2017 ORS 498.042¹
Removal of parts of wildlife and waste of wildlife prohibited

(1) Except as provided in subsection (2) of this section, a person may not remove the following parts from the carcass of any wildlife and utilize only those parts so removed:

(a) From the carcass of any game mammal or game bird, the head, antlers, horns, hide or plumage.

(b) From the carcass of a black bear or cougar, the paws, gallbladder, sex organs or bones.

(c) From the carcass of a sturgeon, salmon or steelhead, the eggs.

(2) Subsection (1) of this section does not apply to the removal of wildlife parts by a person:

(a) When engaged in lawful trapping activities.

(b) When utilizing those game mammals or game birds that the State Fish and Wildlife Commission by rule declares to be inedible.

(3) No person shall waste any edible portion of any game mammal, game bird or game fish or the pelt of any fur-bearing mammal. [1973 c.723 §80; 2016 c.37 §3]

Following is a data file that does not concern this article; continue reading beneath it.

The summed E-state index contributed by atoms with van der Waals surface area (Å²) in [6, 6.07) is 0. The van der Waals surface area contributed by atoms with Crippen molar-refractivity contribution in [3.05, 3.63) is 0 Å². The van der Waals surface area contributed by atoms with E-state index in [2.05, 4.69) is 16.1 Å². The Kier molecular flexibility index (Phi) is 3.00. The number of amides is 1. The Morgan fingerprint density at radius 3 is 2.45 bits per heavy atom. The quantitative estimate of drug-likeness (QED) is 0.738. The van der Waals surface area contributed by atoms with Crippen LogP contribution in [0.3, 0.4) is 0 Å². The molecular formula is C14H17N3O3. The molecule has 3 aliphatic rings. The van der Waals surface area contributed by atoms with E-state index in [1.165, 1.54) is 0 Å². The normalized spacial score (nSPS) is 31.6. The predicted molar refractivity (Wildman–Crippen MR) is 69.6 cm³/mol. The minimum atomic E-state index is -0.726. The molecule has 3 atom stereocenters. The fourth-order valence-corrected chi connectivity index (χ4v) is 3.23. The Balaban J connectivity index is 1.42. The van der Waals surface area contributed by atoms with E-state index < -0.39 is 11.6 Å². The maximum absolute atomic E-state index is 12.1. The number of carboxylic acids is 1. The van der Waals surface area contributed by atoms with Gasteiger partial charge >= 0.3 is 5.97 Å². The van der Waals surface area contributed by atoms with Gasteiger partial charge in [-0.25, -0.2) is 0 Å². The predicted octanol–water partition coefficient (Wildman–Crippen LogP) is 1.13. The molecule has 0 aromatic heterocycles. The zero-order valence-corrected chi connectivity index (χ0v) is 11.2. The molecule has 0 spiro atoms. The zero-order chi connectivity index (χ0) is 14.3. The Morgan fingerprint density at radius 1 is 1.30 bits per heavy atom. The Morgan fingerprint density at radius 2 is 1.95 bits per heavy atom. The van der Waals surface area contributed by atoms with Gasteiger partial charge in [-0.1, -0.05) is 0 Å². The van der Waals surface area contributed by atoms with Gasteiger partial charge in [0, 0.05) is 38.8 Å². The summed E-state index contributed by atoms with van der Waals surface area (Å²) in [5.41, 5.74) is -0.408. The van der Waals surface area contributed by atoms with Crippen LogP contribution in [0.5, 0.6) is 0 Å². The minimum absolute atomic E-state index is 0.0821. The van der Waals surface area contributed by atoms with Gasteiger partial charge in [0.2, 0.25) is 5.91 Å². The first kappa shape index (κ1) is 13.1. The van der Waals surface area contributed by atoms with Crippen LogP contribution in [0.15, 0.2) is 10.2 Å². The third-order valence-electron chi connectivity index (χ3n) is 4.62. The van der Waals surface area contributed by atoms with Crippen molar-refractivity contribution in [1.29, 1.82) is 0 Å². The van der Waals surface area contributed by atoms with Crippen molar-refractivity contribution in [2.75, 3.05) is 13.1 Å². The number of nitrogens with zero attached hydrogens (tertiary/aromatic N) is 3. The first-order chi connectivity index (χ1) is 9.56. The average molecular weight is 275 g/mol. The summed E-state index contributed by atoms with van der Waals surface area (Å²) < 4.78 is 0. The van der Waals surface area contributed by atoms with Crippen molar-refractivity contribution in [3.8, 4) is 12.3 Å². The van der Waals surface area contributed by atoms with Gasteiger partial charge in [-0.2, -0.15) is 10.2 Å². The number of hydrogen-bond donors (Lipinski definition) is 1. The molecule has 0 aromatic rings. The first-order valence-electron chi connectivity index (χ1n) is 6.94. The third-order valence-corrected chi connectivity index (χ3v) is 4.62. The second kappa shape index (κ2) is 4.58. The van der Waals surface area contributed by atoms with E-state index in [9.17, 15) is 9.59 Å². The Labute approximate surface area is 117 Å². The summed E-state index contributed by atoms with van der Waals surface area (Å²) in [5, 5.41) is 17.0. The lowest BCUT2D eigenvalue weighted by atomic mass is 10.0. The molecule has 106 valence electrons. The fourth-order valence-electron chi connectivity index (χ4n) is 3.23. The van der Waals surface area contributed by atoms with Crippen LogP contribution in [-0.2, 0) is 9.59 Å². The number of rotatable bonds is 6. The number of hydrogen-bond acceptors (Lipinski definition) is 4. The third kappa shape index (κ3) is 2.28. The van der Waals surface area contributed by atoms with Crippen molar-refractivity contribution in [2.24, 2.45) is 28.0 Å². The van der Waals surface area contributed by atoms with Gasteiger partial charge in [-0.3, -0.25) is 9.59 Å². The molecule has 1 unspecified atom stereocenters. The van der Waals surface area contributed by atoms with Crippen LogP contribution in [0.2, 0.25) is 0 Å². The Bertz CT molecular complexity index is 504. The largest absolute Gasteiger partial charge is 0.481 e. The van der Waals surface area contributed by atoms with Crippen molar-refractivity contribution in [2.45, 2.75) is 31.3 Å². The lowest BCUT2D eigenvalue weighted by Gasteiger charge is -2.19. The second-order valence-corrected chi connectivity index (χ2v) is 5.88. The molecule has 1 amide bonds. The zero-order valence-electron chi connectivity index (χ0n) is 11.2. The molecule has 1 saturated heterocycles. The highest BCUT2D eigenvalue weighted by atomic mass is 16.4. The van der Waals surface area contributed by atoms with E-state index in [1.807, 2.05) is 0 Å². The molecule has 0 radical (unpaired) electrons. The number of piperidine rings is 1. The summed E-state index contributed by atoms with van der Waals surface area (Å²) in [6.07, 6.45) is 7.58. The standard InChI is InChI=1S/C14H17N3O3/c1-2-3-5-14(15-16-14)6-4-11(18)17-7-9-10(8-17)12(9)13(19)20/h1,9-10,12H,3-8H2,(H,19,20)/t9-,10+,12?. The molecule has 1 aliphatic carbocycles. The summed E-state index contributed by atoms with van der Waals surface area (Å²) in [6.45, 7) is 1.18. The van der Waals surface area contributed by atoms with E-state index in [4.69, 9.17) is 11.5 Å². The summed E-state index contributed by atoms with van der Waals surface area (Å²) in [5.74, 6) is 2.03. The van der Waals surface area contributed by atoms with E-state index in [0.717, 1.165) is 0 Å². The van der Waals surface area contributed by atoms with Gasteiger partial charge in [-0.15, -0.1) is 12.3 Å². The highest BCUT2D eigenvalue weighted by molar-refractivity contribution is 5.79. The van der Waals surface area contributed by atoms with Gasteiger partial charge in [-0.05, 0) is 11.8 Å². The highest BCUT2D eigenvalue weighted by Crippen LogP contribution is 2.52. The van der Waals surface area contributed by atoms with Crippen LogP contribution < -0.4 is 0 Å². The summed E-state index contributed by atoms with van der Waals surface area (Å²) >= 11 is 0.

See also annota­tions under ORS 498.585 in permanent edi­tion.

Notes of Decisions

Failure to es­tab­lish proper venue in pros­e­cu­­tion of defendant for waste of game animal was fatal, for venue is ma­te­ri­al allega­tion of complaint and must be proved beyond reasonable doubt. State v. Hastings, 31 Or App 981, 571 P2d 1284 (1977)

Atty. Gen. Opinions

Taking and sale of steelhead trout, (1974) Vol 37, p 27

Chapter 498

Notes of Decisions

Sufficiency of uniform game cita­tion is governed by [former] ORS 153.720, not by statutes applicable to indict­ments. State v. Herrera, 152 Or App 22, 952 P2d 566 (1998)

1 Legislative Counsel Committee, CHAPTER 498—Hunting, Angling and Trapping Regulations; Miscellaneous Wildlife Protective Measures, https://­www.­oregonlegislature.­gov/­bills_laws/­ors/­ors498.­html (2017) (last ac­cessed Mar. 30, 2018).
2 Legislative Counsel Committee, Annotations to the Oregon Revised Stat­utes, Cumulative Supplement - 2017, Chapter 498, https://­www.­oregonlegislature.­gov/­bills_laws/­ors/­ano498.­html (2017) (last ac­cessed Mar. 30, 2018).
3 OregonLaws.org assembles these lists by analyzing references between Sections. Each listed item refers back to the current Section in its own text. The result reveals relationships in the code that may not have otherwise been apparent.